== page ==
26th June 2020
[L-R: TOP: Professor Sir Malcolm Evans, Dr Marie Brasholt, Heydi Foster-Breslin BOTTOM: Helga Fastrup Ervik, John Wadham and Doireann Ansbro.]
IPRT and the Zahid Mubarek Trust hosted 'The relationship between civil society and the NPM: A webinar for UK and Irish civil society' on 26th June 2020, which, fittingly, also marked Inte rnational Day in Support of Victims of Torture. The webinar brought together international experts and local actors with a joint focus of sharing knowledge and practice on how to build positive relationships between civil society and National Preventative Mechanisms (NPMs) under the Optional Protocol to the Convention against Torture (OPCAT).
This webinar was especially timely in Ireland as we have yet to ratify the OPCAT, having become signatories in 2007. Irish civil society is now met with the opportunity to learn from best practice and to fully engage with the ratification, designation, and implementation processes to ensure that the expertise of civil society is embedded (in some form) within any potential NPM function. We also welcomed the Irish Council for Civil Liberties (ICCL) to give an overview of the Irish context, in non-prison settings.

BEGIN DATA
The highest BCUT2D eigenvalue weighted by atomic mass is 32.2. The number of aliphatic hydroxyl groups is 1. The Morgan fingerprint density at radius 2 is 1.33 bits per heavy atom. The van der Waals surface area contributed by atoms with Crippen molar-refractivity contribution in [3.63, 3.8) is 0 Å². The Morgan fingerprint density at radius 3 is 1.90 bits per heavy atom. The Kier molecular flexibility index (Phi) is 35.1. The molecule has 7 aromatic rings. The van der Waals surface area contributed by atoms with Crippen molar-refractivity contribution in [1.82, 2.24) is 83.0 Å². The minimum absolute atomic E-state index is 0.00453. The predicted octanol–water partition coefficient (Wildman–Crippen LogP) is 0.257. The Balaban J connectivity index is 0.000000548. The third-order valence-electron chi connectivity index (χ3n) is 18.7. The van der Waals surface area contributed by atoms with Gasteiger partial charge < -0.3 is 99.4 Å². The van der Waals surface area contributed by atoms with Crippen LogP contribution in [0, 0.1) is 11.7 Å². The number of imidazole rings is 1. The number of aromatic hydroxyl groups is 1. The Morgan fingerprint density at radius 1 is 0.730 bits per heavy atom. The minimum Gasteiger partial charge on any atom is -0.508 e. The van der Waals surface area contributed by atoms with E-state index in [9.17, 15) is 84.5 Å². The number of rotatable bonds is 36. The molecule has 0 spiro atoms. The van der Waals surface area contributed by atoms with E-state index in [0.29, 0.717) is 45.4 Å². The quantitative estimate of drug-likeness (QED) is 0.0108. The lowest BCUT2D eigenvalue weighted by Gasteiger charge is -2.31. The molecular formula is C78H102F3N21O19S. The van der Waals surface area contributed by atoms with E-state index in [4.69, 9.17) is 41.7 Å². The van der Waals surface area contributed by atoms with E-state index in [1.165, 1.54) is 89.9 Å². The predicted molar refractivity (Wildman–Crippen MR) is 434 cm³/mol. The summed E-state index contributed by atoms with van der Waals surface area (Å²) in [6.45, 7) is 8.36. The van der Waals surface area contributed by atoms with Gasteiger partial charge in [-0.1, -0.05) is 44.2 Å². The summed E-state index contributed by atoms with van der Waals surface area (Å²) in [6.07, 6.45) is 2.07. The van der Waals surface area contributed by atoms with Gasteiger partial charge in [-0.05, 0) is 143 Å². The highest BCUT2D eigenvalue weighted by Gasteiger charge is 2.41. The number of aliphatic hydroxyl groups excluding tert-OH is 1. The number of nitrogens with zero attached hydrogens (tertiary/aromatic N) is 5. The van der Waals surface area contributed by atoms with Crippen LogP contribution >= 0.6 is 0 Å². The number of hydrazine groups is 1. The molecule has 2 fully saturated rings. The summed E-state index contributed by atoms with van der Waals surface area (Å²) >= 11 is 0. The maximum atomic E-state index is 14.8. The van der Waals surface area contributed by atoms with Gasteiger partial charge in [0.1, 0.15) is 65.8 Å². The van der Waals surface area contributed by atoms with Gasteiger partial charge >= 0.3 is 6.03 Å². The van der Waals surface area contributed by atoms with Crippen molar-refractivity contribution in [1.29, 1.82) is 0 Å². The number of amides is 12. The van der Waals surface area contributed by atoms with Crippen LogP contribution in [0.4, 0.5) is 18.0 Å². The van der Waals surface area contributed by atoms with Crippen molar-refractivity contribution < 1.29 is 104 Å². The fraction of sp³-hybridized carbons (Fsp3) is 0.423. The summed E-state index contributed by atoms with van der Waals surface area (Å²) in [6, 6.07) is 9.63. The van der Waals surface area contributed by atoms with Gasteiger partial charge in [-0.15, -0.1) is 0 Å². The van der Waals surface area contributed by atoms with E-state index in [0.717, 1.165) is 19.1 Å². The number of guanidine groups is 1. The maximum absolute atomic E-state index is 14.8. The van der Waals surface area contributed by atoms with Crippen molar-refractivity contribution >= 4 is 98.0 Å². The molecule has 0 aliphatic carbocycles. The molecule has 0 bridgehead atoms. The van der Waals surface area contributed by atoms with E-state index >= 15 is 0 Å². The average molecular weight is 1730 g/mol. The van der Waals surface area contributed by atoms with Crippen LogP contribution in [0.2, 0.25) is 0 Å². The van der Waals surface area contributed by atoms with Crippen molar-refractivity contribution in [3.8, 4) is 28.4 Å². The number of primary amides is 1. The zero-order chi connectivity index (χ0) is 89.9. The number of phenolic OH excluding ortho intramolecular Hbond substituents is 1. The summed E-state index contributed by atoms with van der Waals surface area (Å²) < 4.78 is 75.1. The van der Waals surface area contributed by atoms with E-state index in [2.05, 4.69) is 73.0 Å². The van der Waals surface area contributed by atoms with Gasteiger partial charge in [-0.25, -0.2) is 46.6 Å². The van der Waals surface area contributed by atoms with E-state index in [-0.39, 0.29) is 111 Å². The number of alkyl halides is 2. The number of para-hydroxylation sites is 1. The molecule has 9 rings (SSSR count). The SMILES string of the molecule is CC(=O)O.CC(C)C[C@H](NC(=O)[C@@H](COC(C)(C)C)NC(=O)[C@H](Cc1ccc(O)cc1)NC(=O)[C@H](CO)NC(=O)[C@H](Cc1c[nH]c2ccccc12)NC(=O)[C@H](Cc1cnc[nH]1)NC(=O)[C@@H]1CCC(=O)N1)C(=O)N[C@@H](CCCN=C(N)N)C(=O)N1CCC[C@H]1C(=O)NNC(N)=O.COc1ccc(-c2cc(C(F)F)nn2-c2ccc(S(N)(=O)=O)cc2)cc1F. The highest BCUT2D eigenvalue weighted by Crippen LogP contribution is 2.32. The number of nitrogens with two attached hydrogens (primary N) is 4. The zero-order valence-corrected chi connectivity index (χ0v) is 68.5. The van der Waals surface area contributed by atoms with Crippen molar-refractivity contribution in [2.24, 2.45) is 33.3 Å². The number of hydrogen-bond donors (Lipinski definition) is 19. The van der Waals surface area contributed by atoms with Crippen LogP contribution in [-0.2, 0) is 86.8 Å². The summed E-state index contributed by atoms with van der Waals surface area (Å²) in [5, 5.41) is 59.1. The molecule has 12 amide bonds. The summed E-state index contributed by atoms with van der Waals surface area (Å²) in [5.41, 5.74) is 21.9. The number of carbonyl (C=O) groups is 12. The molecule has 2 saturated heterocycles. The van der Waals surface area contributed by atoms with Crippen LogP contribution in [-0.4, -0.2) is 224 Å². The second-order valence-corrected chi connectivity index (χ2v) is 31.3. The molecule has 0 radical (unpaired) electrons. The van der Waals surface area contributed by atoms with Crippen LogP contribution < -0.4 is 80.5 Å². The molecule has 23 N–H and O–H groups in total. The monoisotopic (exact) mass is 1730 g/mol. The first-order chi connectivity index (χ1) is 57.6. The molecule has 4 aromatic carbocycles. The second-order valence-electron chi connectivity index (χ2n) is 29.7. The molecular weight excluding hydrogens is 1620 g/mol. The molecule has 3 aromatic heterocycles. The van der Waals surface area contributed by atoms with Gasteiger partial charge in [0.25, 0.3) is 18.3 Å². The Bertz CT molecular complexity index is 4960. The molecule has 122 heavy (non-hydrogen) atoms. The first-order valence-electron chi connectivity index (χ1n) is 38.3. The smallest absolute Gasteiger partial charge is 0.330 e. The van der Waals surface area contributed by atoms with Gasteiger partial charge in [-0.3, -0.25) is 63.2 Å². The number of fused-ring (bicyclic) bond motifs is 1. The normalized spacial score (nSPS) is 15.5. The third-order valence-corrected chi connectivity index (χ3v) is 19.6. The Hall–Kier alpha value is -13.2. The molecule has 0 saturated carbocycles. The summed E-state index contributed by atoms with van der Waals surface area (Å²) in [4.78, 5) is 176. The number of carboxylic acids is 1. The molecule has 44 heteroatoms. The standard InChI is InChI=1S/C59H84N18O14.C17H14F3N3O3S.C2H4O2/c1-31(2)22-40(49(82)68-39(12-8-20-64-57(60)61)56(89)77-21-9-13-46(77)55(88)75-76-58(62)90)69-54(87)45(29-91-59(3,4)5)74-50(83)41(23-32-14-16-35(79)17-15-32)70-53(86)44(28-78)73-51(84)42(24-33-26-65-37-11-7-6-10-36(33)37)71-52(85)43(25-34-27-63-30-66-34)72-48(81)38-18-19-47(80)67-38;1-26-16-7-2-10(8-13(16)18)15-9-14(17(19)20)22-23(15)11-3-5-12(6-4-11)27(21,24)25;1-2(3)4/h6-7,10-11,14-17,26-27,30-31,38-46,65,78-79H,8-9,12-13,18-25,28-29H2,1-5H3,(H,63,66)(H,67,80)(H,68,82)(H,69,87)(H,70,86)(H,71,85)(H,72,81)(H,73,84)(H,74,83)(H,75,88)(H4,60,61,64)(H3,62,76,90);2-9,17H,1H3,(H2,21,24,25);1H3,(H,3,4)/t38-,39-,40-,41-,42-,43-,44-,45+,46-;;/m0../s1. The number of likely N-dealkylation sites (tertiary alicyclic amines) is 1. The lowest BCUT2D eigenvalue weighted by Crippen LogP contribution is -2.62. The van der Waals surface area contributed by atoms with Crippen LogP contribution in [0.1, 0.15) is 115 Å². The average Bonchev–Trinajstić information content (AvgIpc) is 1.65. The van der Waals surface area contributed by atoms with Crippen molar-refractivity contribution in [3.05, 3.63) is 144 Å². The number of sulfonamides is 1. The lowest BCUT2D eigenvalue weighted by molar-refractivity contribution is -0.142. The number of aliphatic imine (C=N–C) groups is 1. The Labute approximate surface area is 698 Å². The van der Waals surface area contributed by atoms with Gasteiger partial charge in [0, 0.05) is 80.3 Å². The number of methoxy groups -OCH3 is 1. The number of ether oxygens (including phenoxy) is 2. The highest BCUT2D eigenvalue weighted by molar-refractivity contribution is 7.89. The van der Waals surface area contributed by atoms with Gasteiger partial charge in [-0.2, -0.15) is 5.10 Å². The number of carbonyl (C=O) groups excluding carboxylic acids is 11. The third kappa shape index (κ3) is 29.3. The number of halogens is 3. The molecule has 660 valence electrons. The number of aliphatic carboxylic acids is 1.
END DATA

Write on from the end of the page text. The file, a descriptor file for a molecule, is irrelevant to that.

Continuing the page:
The event focused on: the goals of the OPCAT; good practice for the relationship between civil society and NPMs; an NPM perspective on how this relationship works and the benefits for the NPM; and why civil society groups should partner with NPMs and the advantages for them.
The event was Chaired by Professor Nick Hardwick, and heard the perspectives three international stakeholders:
Following input from our international experts, we welcomed John Wadham (Independent Chair of the UK NPM) and Heydi Foster-Breslin (Commissioner, Irish Human Rights and Equality Commission) to give local context on the prevailing situation in both the UK and Ireland.
Biographies for all speakers are available here.
This was an invite-only event, for those with a role in detention monitoring or civil society bodies who work with or advocate on behalf of people deprived of their liberty.